I need to insert line breaks in the eregi expression, but I can't figure out what should I use there. The \n doesn't work..
    Last edited by Tim_Rogovets; Feb 4, 2005 at 09:11. Reason: Just found out that I had to use [\n\r] instead of \n
    CEO of Grandiz! - a team based in Odessa, Ukraine.
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  10. #10
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    I don't understand if the plus sign "+" requires one or more of the previous characters does'nt that mean if a user's email address does not have one of the characters, say a "_" or "-" then it will not validate?

  11. #11
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    Nice intro, well written but not exactly definitive. some links to further reading would be nice.

  12. #12
    SitePoint Enthusiast Gonik's Avatar
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    JohnKelly, the characters included inside the [] are the ALLOWED characters that an email address may contain. It doesn't mean that it must include all these.

    The + character indicates that the username block of the address (the part before the @ sign) must have AT LEAST one character from the ones included inside the [].

  13. #13
    joby
    SitePoint Community Guest
    will this ^[a-zA-Z0-9._-]+
    do for the user name checking..?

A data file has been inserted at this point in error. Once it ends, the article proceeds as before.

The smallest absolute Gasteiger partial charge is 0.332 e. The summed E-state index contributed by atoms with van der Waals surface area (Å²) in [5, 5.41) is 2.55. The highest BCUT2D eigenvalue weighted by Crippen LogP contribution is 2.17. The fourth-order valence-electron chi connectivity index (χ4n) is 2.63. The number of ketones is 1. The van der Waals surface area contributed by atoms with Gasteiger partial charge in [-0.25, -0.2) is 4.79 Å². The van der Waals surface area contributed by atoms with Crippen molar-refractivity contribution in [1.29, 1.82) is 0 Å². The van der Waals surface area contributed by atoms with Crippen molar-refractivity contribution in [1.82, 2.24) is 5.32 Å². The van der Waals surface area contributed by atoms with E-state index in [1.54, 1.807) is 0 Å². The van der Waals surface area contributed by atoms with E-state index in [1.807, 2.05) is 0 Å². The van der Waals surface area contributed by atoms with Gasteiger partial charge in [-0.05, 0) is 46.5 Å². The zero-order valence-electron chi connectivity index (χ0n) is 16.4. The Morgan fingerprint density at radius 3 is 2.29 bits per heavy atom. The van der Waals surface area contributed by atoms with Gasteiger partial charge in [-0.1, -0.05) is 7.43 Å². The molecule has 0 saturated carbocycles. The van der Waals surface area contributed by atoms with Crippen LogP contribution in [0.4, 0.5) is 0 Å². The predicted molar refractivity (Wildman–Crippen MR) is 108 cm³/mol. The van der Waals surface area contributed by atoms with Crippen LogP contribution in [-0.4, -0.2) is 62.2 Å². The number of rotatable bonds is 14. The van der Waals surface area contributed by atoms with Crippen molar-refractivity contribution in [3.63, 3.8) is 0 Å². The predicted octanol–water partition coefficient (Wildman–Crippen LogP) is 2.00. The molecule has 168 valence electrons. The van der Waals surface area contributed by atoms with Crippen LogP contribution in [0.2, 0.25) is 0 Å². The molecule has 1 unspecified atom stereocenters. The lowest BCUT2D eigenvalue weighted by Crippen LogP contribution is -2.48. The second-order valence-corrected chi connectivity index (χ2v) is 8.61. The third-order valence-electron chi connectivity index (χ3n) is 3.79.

14. #14
    SitePoint Addict Quaint's Avatar
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    @joby

    It probably won't, because it will just check if something is in the string, even when " characters (for instance) cannot be allowed.

    I suggest something like
    ^[a-zA-Z0-9_-.]{4,}$

    as this means: at least 4 characters of a-z A-Z and 0-9 and _ - and .

    note: please correct me if I got this wrong =P I'm no regex expert!

  15. #15
    SitePoint Addict Quaint's Avatar
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    WOW, this is WEIRD!!

    Seriously, when you look at your COMMENT BENEATH the article it ONLY states the following:

    Comment

    will this ^+
    do for the user name checking..?

    Posted by: joby Oct 8th, 2005 @ 9:20 AM EDT

    Then when I posted a reply I saw you actually posted the same I did :P just didn't include the $ at the end...

    I'd still say my regex is a **** better than yours (otherwise folks might sign on with usernames like: ab, or __)

    By the way, EVEN better is:
    ^[a-zA-Z0-9]{1}[a-zA-Z0-9_-.]{3,}$